Friday, April 23, 2010

Capilla and Catedral

I’ve been doing some research into things that existed in the modern Cathedral of St Augustine before the fire in 1887 and the remodeling of 1965.
chapel003 I've been trying to identify various features of the main altar and the side altars and I happened to notice something interesting today on a trip to visit the Fort, the Castillo de San Marcos. If you look at the photo above (from the Florida Memory Project), you will see that there is a sort of painted backdrop that served as an altar piece behind the main altar of the Cathedral. This photo was probably taken shortly after the Civil War. We know that it was taken before the fire in 1887, at least, and there are some other photographs that seem to show some odd 19th century additions probably made in the years just before the fire, so I think this is the earliest.
I suspect that this is the original 18th-century painted backdrop for the altar or at any rate is very close to the original. As we know, the Cathedral was built as the main parish church in 1797. It was designed mostly by a military engineer named Mariano de la Roque, who had been brought to St. Augustine to work on the fort, the Castillo de San Marcos.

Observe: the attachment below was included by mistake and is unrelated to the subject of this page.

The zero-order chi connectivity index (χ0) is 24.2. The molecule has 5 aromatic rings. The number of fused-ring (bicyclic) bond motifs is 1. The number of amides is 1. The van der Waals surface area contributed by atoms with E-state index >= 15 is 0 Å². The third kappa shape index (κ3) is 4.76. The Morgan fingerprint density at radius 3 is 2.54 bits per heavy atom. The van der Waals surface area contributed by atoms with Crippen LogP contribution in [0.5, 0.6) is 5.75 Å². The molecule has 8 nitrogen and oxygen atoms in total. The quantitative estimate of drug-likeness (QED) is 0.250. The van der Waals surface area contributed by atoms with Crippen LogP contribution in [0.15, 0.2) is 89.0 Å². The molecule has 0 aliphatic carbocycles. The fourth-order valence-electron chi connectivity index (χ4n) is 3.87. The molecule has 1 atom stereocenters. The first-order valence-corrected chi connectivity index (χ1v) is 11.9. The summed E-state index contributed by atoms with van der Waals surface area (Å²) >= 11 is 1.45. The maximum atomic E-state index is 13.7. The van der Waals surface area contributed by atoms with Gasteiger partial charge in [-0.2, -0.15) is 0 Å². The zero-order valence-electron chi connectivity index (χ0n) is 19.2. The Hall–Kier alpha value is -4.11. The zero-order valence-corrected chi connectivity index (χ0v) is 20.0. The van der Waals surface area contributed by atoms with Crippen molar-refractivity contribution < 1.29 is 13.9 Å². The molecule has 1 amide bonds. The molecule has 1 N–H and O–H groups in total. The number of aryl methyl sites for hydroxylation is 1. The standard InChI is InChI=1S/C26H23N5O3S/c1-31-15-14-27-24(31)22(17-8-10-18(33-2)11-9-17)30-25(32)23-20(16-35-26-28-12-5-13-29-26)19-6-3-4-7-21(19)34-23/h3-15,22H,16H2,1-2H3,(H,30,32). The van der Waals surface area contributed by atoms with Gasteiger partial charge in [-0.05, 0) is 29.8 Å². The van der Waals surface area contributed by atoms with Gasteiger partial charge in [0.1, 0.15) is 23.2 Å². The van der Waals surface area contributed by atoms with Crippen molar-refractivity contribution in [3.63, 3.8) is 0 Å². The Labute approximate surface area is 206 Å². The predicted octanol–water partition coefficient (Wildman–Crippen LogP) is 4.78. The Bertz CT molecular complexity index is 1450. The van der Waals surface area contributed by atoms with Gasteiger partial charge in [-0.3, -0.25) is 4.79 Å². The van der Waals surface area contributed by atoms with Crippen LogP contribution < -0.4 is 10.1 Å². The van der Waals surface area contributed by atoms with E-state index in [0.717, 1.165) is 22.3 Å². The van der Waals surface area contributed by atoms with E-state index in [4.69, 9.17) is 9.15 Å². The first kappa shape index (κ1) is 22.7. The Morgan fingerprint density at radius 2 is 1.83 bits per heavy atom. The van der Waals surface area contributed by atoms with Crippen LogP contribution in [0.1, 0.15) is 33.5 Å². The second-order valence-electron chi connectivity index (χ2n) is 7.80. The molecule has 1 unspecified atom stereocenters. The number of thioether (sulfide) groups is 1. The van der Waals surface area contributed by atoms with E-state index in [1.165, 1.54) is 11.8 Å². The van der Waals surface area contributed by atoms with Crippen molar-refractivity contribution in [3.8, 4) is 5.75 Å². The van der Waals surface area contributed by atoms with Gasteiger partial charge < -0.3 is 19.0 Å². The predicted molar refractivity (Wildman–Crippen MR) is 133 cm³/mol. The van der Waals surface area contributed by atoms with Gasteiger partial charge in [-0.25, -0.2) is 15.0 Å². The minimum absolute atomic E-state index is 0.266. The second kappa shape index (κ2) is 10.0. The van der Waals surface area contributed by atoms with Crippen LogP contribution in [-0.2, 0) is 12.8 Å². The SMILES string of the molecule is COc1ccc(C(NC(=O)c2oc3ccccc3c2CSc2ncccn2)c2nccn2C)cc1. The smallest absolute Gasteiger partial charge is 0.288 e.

chapel002 Notice the painted columns and urns at the top of the "altarpiece." Now take a look at the doorway to the chapel at the Castillo. This was also designed by Mariano de la Roque. 
It looks to me as if he or a later architect responsible for artistic design at the parish church (now the Cathedral) based the design of the altarpiece on the design of the doorway by Mariano de la Roque.  We know that he left St Augustine before the building was finished, so it is possible that this was done by his successor; or it is possible that it was part of his original design and was simply executed later, when the Cathedral was built. While it was formally dedicated in 1797, reports at the time indicate that it was not entirely complete, although I am not sure what was lacking.
In any case, I thought this would be an interesting view of Spanish New World neoclassical architecture and design.  Needless to say, the modern altarpiece looks nothing like this.